The CBF and the Baptist World Alliance

by Dr. Lavonn Brown

 

The table of fellowship for the Southern Baptist Convention has just grown dramatically smaller.  On October 24, the Executive Committee of the SBC accepted a recommendation of a special study committee to withdraw both membership and financial support from the Baptist World Alliance.  If the vote on this recommendation is affirmative at the June meeting of the SBC, they will have effectively pushed 211 Baptist unions and conventions with nearly 47 million baptized believers from under their umbrella.

 

Why would such action be taken?  The BWA was accused of a growing liberalism and, according to Al Mohler, has outlived its purpose and has become an “irrelevant bureaucracy.”  The SBC wishes to “create a new worldwide organization of a conservative nature.”  Of course, the elephant in the room which nobody mentioned was the acceptance of the CBF into membership in the BWA after a three year study.  In Rio, SBC leaders had said to BWA leaders, “If they (CBF) are in, we are out.”

 

It should be remembered that the SBC was a pioneer in establishing the BWA and had nurtured it for nearly 100 years through prayer, finances, leadership, service and cooperation.  As a result of the above recommendation, letters of support for the BWA and dismay and sadness at the SBC decision have poured in from Baptists worldwide.

 

The general feeling is that our disunity is one of the biggest tragedies of contemporary Christianity and one of the greatest hindrances to world evangelism.  Denton Lotz General Secretary of the BWA, pointed out that such a decision becomes a “Schism in the Baptist World, and consequently, a sin against love.”  Brian Winslede, National Leader of the Baptist Churches of New Zealand, calls the “attitude of the current leadership within the SBC a blantant denial of Baptist principles and destructive of Christian unity.”

 

The thought of a worldwide Baptist family that numbers about 110 million has the power to rescue us from our provincialism.  Until recent years these Baptist unions and conventions around the world have taken pride in our unity in diversity, which is best displayed in the meetings of the BWA.  Theological differences are real.  Korean and Russian Baptists are more conservative than most Southern Baptists.

 

My own provincialism was shattered in recent years by numerous missionaries who passed through the life of First Baptist Church of Norman.  None was more influential than Edgar Hallock who, at age 74, was invited to be the Congress Coordinator in Zimbabwe, Africa, after experiencing the joy and wonder of a night of African music, he called his daughter in Brazil and said, “Honey, if this is what Heaven is going to be like, I can hardly wait to get there.”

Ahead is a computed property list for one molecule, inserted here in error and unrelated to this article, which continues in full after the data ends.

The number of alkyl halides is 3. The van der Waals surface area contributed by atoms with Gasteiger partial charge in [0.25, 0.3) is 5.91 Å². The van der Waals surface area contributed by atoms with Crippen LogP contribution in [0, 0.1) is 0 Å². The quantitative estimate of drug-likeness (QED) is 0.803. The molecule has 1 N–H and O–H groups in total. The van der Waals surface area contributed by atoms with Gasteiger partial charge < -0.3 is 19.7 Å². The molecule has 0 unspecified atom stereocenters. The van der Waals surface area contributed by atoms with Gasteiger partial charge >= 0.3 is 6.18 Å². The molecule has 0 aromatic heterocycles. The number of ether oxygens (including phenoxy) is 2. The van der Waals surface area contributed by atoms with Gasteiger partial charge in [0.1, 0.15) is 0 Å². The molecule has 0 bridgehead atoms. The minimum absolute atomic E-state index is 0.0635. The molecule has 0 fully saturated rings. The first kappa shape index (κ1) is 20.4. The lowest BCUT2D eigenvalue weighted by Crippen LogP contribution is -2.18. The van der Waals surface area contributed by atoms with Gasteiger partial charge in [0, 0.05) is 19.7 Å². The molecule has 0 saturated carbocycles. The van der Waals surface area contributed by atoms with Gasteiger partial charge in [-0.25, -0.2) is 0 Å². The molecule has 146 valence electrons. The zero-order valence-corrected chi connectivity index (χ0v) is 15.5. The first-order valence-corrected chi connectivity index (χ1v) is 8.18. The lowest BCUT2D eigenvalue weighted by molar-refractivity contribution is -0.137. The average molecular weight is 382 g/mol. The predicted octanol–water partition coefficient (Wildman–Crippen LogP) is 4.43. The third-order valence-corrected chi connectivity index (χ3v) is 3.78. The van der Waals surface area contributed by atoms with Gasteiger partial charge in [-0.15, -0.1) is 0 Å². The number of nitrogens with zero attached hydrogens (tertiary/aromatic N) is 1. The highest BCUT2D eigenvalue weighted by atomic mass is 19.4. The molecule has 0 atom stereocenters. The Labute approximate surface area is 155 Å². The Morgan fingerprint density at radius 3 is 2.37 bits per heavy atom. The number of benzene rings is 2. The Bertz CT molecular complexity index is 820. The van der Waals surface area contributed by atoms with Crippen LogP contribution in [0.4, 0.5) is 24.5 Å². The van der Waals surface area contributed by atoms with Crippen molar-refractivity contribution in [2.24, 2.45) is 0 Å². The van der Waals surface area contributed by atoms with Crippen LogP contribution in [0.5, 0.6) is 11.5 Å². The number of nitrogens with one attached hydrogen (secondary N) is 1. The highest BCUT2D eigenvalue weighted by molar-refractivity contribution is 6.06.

Why is the Baptist World Alliance important to the CBF?  For almost 100 years the BWA has worked around the world to bring unity to Baptists, to facilitate evangelism and affirm salvation in Jesus Christ alone, to promote reconciliation and peace, to affirm Biblical faith, to respond to human need, and to defend human rights and religious liberty against tyranny and persecution.  The BWA has honored traditional Baptist principles and has recognized the autonomy and interdependence of Baptist churches and member bodies.  It has been a voice that has successfully negotiated and intervened with world governments on behalf of Baptist minorities throughout the world.

 

Therefore, the CBF gladly enlarged its table of fellowship to recognize its relationship to this larger Baptist family around the world.  We welcome the opportunity to fellowship and partner with the 211 Baptist unions and conventions with nearly 47 million baptized believers who make up the Baptist family.  It is important to realize that the BWA has not changed.  It is the leadership of the SBC that has changed.

 

On July 17, 1905, Southern Baptist leaders and British Baptist leaders met with other representatives in London to form the BWA.  On July 27-31, 2005, Baptists from around the world will meet in Birmingham, England, for a Baptist World Congress to celebrate our centennial.  This provides moderate Baptists an excellent opportunity to show their support and offer encouragement to the worldwide Baptist family. 

 

This article will be printed in a forthcoming issue of New Directions, the newsletter of the Cooperating Baptist Fellowship of Oklahoma.

 

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